In his latest engagement with the world, Pope Francis today has a letter in the liberal Italian daily La Repubblica, responding to questions posed over the summer by its atheist founder and former editor Eugenio Scalfari. Scafari had been moved to write by the Francis-Benedict encyclical, Lumen fidei (Light of Faith).
The letter, not yet translated into English but summarized well by RNS’ Alessandro Speciale, allows that non-believers can rely on their conscience to distingish right from wrong. While denying that truth is relative or subjective, Francis sees it as not as a Platonic form unfettered to human circumstance but as relational — intimately tied to the our lives and the roads we travel.
More than anything else, the letter conveys Francis’conception of the place of his church in the world. In his view, the history of the West is built on the idea that the religious is separate from the political sphere.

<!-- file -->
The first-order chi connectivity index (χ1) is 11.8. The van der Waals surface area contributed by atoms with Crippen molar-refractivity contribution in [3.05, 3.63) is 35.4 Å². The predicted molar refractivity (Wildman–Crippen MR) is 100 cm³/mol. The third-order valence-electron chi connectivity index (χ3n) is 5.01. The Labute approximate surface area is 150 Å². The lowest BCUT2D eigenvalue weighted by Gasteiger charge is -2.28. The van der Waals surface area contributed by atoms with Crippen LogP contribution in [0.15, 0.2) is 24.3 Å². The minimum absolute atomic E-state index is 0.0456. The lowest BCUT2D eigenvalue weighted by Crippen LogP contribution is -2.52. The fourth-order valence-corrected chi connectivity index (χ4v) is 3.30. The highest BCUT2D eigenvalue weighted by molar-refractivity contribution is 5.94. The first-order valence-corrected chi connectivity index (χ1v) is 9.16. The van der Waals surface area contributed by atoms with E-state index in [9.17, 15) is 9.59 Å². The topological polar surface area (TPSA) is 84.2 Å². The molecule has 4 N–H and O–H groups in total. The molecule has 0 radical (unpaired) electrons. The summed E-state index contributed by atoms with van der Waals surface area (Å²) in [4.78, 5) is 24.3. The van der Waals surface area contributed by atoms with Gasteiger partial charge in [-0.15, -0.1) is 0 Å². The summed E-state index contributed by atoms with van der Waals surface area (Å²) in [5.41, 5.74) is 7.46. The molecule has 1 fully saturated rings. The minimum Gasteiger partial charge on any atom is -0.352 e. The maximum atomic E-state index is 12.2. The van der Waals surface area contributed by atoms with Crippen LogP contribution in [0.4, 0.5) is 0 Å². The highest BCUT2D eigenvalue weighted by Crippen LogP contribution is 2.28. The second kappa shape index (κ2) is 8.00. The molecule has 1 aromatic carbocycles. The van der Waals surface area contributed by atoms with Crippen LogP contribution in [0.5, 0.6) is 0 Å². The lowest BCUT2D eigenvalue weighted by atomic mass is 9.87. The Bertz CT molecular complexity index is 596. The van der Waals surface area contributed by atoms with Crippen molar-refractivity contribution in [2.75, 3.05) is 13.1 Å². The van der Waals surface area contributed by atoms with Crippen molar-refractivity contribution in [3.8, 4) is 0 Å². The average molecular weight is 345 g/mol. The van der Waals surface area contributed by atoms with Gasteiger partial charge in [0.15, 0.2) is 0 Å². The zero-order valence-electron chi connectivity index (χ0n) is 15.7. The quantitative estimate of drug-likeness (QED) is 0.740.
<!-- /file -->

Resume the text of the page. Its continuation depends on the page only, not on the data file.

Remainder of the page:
The Church, in fact, is called to sow the leaven and the salt of the Gospel, and that is the love and mercy of God that reach all men, pointing to the afterlife and the endpoint of our own destiny, while civil society and policy undertakes the daunting task of articulating and embodying in justice and solidarity, in law and in peace, an ever more human way of living. For those who live the Christian faith, that does not mean escape from the world or the search for hegemony of some sort, but service to mankind, to the whole man and all men, starting from the periphery of history and keeping awake the sense of hope that drives to do good in spite of everything and always looking beyond.
That combination of humility and spiritual engagement is the early signature of this papacy.